Yale professor Dan McKinsey has received a $625,000 grant to search for WIMPs — weakly interacting massive particles, that is.

McKinsey, a professor in the physics department and head of the McKinsey Group at Yale University, received the Packard Fellowship, a five-year grant of $625,000 from the David and Lucille Packard Foundation, to carry out his research in the field of particle physics, specifically in the detection of particles difficult to locate using current methods.

“There could be a particle called the WIMP — and various evidence from astrophysics and particle physics points to the existence of this particle, but they haven’t been detected yet,” McKinsey said.

McKinsey is the latest in a series of 12 Yale professors to receive the Packard Fellowship for Science and Engineering. He said he plans to use the Packard Fellowship’s funds to develop a new kind of low-radiation instrument which would use liquid noble gasses such as neon to detect and analyze hard-to-find cosmic particles including the WIMPs that compose dark matter.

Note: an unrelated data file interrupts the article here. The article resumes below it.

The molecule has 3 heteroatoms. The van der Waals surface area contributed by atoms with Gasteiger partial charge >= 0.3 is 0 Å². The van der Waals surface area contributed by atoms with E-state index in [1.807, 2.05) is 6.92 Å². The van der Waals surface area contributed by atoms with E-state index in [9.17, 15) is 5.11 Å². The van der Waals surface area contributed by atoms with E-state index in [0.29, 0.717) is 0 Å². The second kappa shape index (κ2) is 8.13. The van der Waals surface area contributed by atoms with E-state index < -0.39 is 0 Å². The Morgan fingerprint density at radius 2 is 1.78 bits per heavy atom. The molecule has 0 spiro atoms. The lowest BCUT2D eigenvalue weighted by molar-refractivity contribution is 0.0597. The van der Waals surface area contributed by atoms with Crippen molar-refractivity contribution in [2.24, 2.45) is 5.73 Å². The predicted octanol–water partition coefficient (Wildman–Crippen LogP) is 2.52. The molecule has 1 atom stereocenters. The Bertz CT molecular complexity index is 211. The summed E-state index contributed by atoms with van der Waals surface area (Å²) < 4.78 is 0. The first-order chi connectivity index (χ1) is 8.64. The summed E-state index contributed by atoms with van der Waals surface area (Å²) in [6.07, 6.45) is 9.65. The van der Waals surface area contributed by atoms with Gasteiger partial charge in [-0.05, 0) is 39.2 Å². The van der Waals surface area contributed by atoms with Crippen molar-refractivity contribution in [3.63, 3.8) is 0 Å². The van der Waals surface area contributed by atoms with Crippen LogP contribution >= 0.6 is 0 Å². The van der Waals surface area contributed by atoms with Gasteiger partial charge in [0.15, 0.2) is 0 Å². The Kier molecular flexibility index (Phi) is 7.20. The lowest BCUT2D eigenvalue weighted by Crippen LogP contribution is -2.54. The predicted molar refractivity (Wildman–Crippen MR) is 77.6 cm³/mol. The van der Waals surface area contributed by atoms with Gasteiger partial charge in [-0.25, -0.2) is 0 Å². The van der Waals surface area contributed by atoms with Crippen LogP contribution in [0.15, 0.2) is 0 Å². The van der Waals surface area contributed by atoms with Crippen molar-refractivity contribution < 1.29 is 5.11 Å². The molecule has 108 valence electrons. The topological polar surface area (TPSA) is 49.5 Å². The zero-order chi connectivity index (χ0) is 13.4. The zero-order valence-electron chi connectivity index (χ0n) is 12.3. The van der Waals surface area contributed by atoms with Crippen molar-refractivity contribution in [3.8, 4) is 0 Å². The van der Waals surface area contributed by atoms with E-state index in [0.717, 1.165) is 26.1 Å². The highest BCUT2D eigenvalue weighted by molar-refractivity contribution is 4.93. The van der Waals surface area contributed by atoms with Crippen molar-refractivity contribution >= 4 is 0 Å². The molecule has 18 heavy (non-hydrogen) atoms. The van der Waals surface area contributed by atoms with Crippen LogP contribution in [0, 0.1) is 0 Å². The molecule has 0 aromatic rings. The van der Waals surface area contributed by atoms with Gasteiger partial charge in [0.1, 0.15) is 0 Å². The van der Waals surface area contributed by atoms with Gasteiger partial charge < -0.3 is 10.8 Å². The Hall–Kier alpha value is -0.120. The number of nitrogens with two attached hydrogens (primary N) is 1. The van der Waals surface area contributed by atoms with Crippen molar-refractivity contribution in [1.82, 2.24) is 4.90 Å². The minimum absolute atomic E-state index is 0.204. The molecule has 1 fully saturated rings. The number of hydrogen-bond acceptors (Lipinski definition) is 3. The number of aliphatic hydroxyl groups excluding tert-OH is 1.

“The idea is that the dark matter particle passes through the detector,” said James Nikkel, a postdoctoral fellow working with McKinsey. “Every once in a while, one of them will hit a neon atom, and when this happens you will get ionization, and you’ll get light in the detector, and we detect the light.”

Scientists now believe dark matter constitutes most of the universe.

“There’s a conundrum,” McKinsey said. “You look at the velocity of the stars going around the Milky Way, and you count up how much mass is in the Milky Way — it’s spinning too fast. It should fly apart. That’s direct evidence that there’s a lot of missing matter that we don’t know about.”

McKinsey said he hopes to study particles such as neutrinos, which were first discovered in the 1960s and have a remarkable ability to pass through objects without touching them. McKinsey’s detector may also have applications to gamma ray and fast neutron detection, which are increasingly important in homeland security, he said.

Physics Department chairman Ramamurti Shankar said that he was “very delighted” at McKinsey’s reception of the award, and added that McKinsey owes him an ice cream cone in return for Shankar’s help editing the proposal.

“Even before we hired Dan, I felt he was the kind of guy who could be nominated and win because of the kinds of things he does,” Shankar said. “The fact that that actually happened is wonderful.”